Women are more likely than men to experience insomnia. A 2005 National Sleep Foundation poll found that 57% of women and 51% of men said they experienced a symptom of insomnia at least a few nights per week. Unfortunately, only seven percent of women reported receiving treatment for insomnia, according to a separate National Sleep Foundation poll.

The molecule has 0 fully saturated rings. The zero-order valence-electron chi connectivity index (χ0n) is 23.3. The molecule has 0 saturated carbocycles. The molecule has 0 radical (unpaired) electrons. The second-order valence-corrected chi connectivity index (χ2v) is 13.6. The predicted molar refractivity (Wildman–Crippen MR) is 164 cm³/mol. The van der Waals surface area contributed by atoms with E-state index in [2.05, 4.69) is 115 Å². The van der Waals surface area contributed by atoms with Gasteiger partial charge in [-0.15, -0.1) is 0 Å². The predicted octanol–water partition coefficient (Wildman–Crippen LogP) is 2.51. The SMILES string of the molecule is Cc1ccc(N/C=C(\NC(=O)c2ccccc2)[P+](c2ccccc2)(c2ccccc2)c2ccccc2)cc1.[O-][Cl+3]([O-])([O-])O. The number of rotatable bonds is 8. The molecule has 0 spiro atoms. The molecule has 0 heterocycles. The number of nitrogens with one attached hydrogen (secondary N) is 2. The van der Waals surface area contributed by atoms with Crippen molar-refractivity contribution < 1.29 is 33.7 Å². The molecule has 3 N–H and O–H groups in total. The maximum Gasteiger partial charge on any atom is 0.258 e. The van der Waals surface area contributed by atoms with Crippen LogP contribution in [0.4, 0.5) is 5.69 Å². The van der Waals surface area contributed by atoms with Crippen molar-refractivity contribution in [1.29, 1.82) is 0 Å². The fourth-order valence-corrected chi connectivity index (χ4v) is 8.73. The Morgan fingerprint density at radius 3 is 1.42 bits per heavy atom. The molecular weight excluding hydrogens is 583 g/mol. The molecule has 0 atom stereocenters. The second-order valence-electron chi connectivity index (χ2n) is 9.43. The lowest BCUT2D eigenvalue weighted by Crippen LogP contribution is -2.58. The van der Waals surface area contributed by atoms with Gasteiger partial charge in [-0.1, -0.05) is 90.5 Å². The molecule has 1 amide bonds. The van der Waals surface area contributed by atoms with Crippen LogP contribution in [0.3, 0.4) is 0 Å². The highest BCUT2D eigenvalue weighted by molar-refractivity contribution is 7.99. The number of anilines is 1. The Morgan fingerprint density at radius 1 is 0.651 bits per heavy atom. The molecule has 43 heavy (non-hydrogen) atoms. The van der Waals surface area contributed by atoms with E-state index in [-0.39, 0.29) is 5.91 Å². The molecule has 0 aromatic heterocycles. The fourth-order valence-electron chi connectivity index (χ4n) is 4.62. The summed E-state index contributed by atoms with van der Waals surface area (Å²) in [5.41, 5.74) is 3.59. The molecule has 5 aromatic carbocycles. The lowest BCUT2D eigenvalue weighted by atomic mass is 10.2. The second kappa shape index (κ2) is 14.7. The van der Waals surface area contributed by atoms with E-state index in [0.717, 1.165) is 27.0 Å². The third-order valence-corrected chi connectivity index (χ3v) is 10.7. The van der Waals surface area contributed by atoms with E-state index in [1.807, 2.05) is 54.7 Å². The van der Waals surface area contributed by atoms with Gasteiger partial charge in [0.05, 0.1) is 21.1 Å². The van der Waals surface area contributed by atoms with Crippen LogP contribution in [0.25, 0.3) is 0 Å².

Certain phases of the menstrual cycle, pregnancy, and menopause can all contribute uniquely to women’s sleep troubles. Sometimes, these biological changes disrupt sleep, but then unhealthy sleep habits maintain the pattern.
This is why keeping good sleep practices is important for women. In addition to general sleep hygiene recommendations, there are many steps that can improve your sleep.